What we learned in the Big 12, Week 1

Posted by ESPN.com's Tim Griffin

Here are a few observations from the first week across the Big 12:

1. Suddenly, that Oct. 17 game between Texas and Oklahoma in the Cotton Bowl doesn’t look like Armageddon. The Red River Rivalry still should be one of the pivotal games of the season, but the Texas-Oklahoma State game two weeks later might end up playing much larger on the national stage.

2. Now who was that Chase Daniel guy who played for Missouri? Blaine Gabbert had a scintillating first career start to pace Missouri’s 37-9 victory over Illinois. And the bigger and stronger Gabbert appears able to do things physically that Daniel couldn’t do after the 6-foot-5, 242-pounder beat the Illini. We might have written off the Tigers’ chances to contend in the North Division a little too early if Saturday’s performance is any indication.

3. It might be a long season for Bill Snyder. It wasn't a good sign for Snyder’s rebuilding job at Kansas State that the Wildcats needed a late drive to kill the clock in an unimpressive 21-17 triumph over FCS foe Massachusetts. Kansas State made the game way too close with three turnovers, including two by first-time starting quarterback Carson Coffman.

4. Texas' most exciting running back was one who emerged from out of nowhere. For all of the talk about the potential running backs in Texas’ deep backfield, we didn’t hear much about redshirt freshman D.J. Monroe coming into the season. Heck, he wasn't even listed anywhere on the Longhorns' two-deep roster coming into their opener. Monroe made the most of his debut with an 89-yard kickoff return for a touchdown and 64 yards rushing in the Longhorns’ triumph over Louisiana-Monroe. The big night from the 5-foot-9, 170-pound converted wide receiver almost was enough to make Texas coaches forget Vondrell McGee’s two fumbles -- but not quite.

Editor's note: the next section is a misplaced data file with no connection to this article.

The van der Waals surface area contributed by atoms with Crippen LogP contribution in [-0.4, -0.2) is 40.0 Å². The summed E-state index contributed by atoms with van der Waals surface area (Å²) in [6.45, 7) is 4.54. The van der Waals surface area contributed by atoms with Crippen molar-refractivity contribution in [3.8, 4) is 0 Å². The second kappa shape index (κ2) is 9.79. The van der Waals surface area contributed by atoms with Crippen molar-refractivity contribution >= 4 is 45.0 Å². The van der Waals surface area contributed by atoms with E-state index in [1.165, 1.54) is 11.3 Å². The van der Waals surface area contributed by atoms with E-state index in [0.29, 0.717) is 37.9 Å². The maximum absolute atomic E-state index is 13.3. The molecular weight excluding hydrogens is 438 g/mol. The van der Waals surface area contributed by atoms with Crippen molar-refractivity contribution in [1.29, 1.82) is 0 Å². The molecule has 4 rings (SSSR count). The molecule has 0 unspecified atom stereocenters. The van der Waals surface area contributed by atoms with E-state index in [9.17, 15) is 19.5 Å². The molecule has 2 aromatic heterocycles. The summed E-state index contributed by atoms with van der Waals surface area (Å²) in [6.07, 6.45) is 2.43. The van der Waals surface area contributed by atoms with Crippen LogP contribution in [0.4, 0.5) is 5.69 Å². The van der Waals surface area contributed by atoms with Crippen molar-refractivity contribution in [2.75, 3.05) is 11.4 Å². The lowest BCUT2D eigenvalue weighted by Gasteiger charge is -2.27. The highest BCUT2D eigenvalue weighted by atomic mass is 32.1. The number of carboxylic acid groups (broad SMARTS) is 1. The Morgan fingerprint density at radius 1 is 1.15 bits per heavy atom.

5. The Blackshirts apparently can play takeaway. Nebraska’s offense got a lot of the credit for the Cornhuskers’ 49-3 thumping of Florida Atlantic University. But as impressive was the opportunism of the Cornhuskers' defense, which forced three turnovers to spark the triumph. That’s more like Bo Pelini was looking for when he arrived at Nebraska after making his reputation for coaching defenses that thrived on making big plays. Nebraska caused only 17 turnovers last season and forced more than two in only one game. The Cornhuskers’ opening-game defensive effort was what Pelini hoped for after making forcing turnovers a huge point of emphasis since last year.